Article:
The latest analysis of the plane’s whereabouts comes in a report from the Australian Transport Safety Bureau, which is leading the search for the aircraft. The report is the result of a November meeting of international and Australian experts who re-examined all the data used to narrow down the search area for the plane, which vanished during a flight from Kuala Lumpur to Beijing on March 8, 2014, with 239 people on board.
In the years since the plane disappeared, experts have analyzed a series of exchanges between the aircraft and a satellite to estimate a probable crash site along what’s known as the seventh arc — a vast arc of ocean that runs through the southern hemisphere. A deep sea search of a 120,000-square kilometer (46,000-square mile) stretch of water along the seventh arc has so far come up empty.
In November, the experts went back over the satellite data, along with the results of a new ocean drift analysis of the more than 20 items of debris likely to have come from the plane that have washed ashore on beaches throughout the Indian Ocean. The analysis, which looked at where the items washed ashore and when, suggested the debris originated in an area farther north along the arc from the current search zone.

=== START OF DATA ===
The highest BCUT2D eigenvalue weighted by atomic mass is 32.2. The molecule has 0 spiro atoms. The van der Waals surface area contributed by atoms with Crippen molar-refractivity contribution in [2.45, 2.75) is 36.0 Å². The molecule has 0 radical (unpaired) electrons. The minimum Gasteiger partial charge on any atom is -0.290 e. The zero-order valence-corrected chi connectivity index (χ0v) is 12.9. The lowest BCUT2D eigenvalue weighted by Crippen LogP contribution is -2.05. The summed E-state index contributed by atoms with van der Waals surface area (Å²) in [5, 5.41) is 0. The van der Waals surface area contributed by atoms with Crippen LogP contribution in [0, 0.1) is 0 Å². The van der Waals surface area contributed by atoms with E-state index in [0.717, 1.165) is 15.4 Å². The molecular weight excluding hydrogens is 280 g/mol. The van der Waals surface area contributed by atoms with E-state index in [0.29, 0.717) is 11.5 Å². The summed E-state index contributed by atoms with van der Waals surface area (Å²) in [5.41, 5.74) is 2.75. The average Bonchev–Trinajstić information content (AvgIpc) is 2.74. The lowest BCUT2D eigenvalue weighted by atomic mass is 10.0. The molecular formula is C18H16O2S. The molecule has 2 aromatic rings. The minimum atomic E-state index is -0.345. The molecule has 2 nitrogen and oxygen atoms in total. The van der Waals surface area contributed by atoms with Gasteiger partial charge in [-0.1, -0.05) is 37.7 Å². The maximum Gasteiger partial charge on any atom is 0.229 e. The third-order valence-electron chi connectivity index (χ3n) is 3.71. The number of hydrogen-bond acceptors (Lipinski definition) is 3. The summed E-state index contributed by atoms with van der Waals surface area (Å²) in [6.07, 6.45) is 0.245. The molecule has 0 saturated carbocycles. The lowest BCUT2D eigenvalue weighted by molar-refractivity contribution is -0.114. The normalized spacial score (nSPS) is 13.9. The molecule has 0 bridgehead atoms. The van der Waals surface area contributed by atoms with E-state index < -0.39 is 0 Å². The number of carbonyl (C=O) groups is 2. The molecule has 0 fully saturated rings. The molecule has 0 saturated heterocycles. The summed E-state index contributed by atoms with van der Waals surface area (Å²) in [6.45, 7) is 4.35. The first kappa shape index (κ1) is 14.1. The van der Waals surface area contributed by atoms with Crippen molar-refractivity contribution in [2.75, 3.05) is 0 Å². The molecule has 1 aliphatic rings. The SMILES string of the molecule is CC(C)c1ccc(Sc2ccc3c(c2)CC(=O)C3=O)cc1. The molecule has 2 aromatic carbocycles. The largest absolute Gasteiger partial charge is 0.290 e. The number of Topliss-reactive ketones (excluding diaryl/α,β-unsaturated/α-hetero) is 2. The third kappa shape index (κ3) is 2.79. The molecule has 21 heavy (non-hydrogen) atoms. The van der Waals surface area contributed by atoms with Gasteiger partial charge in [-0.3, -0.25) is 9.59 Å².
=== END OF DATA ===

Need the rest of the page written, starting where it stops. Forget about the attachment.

Trump blames terrorists for killings in Turkey, Germany
PALM BEACH, Fla. (AP) — On the day that his election victory became official, Donald Trump on Monday experienced what life will be like as president as he condemned separate deadly incidents against a Russian diplomat and shoppers at a German Christmas market, blaming Islamic terrorism in both instances.
He offered no support for his claim that terrorists were responsible for the carnage.
Authorities in Turkey and Germany were still investigating when Trump issued back-to-back statements condemning the incidents, although the White House earlier had said that what happened in central Berlin when a trucked rammed a holiday crowd “appears to be a terrorist attack.”
Trump called the brazen, daytime shooting of Russia’s ambassador to Turkey as he attended a photo exhibit “a violation of all rules of civilized order.” He added that the diplomat, Andrei Karlov, was assassinated by a “radical Islamic terrorist.”
Turkish authorities said the gunman, who was identified as Mevlut Mert Altintas, a member of Ankara’s riot police squad, was later killed in a shootout with police. Altintas shouted in Turkish about the Syrian city of Aleppo and also yelled “Allahu akbar,” the Arabic phrase for “God is great.”
IMF board: Lagarde will remain as chief despite conviction